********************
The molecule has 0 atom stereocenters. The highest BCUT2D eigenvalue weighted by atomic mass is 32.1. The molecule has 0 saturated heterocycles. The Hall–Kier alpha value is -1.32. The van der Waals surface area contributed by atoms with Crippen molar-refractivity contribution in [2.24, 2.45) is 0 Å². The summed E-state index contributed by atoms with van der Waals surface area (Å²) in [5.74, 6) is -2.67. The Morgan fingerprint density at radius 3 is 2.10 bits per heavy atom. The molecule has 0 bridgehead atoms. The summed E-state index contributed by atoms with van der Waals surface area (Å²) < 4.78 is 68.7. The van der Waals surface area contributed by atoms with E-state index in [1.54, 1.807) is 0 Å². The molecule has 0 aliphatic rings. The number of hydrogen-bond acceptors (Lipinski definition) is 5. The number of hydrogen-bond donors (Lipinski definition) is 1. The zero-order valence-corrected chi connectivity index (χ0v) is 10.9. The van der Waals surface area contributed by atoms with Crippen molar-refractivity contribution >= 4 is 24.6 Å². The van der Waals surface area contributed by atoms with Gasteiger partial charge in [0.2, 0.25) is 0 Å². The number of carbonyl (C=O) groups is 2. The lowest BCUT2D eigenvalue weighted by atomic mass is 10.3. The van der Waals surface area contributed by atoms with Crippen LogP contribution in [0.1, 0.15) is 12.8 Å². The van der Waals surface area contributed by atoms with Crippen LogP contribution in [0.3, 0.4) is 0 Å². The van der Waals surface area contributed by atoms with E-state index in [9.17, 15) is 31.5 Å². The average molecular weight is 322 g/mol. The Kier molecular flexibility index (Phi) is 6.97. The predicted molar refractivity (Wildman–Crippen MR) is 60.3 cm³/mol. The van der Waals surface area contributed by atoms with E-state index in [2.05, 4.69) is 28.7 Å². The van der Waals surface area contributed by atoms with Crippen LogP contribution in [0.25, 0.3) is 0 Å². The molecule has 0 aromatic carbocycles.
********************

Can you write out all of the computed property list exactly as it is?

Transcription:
The molecule has 0 atom stereocenters. The highest BCUT2D eigenvalue weighted by atomic mass is 32.1. The molecule has 0 saturated heterocycles. The Hall–Kier alpha value is -1.32. The van der Waals surface area contributed by atoms with Crippen molar-refractivity contribution in [2.24, 2.45) is 0 Å². The summed E-state index contributed by atoms with van der Waals surface area (Å²) in [5.74, 6) is -2.67. The Morgan fingerprint density at radius 3 is 2.10 bits per heavy atom. The molecule has 0 bridgehead atoms. The summed E-state index contributed by atoms with van der Waals surface area (Å²) < 4.78 is 68.7. The van der Waals surface area contributed by atoms with E-state index in [1.54, 1.807) is 0 Å². The molecule has 0 aliphatic rings. The number of hydrogen-bond acceptors (Lipinski definition) is 5. The number of hydrogen-bond donors (Lipinski definition) is 1. The zero-order valence-corrected chi connectivity index (χ0v) is 10.9. The van der Waals surface area contributed by atoms with Crippen molar-refractivity contribution >= 4 is 24.6 Å². The van der Waals surface area contributed by atoms with Gasteiger partial charge in [0.2, 0.25) is 0 Å². The number of carbonyl (C=O) groups is 2. The lowest BCUT2D eigenvalue weighted by atomic mass is 10.3. The van der Waals surface area contributed by atoms with Crippen LogP contribution in [0.1, 0.15) is 12.8 Å². The van der Waals surface area contributed by atoms with Crippen LogP contribution in [0.3, 0.4) is 0 Å². The van der Waals surface area contributed by atoms with E-state index in [9.17, 15) is 31.5 Å². The average molecular weight is 322 g/mol. The Kier molecular flexibility index (Phi) is 6.97. The predicted molar refractivity (Wildman–Crippen MR) is 60.3 cm³/mol. The van der Waals surface area contributed by atoms with E-state index in [2.05, 4.69) is 28.7 Å². The van der Waals surface area contributed by atoms with Crippen LogP contribution in [0.25, 0.3) is 0 Å². The molecule has 0 aromatic carbocycles.